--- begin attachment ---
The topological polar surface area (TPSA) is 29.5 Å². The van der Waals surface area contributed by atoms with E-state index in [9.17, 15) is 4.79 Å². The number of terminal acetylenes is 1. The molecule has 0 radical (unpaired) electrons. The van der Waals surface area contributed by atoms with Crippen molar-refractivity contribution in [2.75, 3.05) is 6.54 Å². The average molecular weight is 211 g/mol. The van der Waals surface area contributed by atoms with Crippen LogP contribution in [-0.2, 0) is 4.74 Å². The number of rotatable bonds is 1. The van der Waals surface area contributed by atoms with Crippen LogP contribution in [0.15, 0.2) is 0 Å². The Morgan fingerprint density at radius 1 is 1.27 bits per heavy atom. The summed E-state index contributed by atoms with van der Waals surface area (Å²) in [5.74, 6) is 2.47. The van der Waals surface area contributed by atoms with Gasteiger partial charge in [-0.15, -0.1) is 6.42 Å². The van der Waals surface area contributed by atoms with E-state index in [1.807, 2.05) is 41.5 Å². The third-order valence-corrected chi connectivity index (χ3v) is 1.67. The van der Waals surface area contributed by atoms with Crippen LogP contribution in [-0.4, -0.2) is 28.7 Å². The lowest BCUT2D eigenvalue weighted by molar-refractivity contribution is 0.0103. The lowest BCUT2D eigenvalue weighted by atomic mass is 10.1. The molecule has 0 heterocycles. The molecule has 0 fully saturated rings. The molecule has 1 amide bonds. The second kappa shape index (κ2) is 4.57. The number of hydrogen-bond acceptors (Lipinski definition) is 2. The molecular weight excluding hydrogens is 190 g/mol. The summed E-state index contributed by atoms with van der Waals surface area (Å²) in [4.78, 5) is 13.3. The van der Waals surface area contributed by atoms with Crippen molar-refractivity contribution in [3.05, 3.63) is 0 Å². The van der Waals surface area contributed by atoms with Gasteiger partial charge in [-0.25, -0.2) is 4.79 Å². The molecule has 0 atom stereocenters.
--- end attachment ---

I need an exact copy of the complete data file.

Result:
The topological polar surface area (TPSA) is 29.5 Å². The van der Waals surface area contributed by atoms with E-state index in [9.17, 15) is 4.79 Å². The number of terminal acetylenes is 1. The molecule has 0 radical (unpaired) electrons. The van der Waals surface area contributed by atoms with Crippen molar-refractivity contribution in [2.75, 3.05) is 6.54 Å². The average molecular weight is 211 g/mol. The van der Waals surface area contributed by atoms with Crippen LogP contribution in [-0.2, 0) is 4.74 Å². The number of rotatable bonds is 1. The van der Waals surface area contributed by atoms with Crippen LogP contribution in [0.15, 0.2) is 0 Å². The Morgan fingerprint density at radius 1 is 1.27 bits per heavy atom. The summed E-state index contributed by atoms with van der Waals surface area (Å²) in [5.74, 6) is 2.47. The van der Waals surface area contributed by atoms with Gasteiger partial charge in [-0.15, -0.1) is 6.42 Å². The van der Waals surface area contributed by atoms with E-state index in [1.807, 2.05) is 41.5 Å². The third-order valence-corrected chi connectivity index (χ3v) is 1.67. The van der Waals surface area contributed by atoms with Crippen LogP contribution in [-0.4, -0.2) is 28.7 Å². The lowest BCUT2D eigenvalue weighted by molar-refractivity contribution is 0.0103. The lowest BCUT2D eigenvalue weighted by atomic mass is 10.1. The molecule has 0 heterocycles. The molecule has 0 fully saturated rings. The molecule has 1 amide bonds. The second kappa shape index (κ2) is 4.57. The number of hydrogen-bond acceptors (Lipinski definition) is 2. The molecular weight excluding hydrogens is 190 g/mol. The summed E-state index contributed by atoms with van der Waals surface area (Å²) in [4.78, 5) is 13.3. The van der Waals surface area contributed by atoms with Crippen molar-refractivity contribution in [3.05, 3.63) is 0 Å². The van der Waals surface area contributed by atoms with Gasteiger partial charge in [-0.25, -0.2) is 4.79 Å². The molecule has 0 atom stereocenters.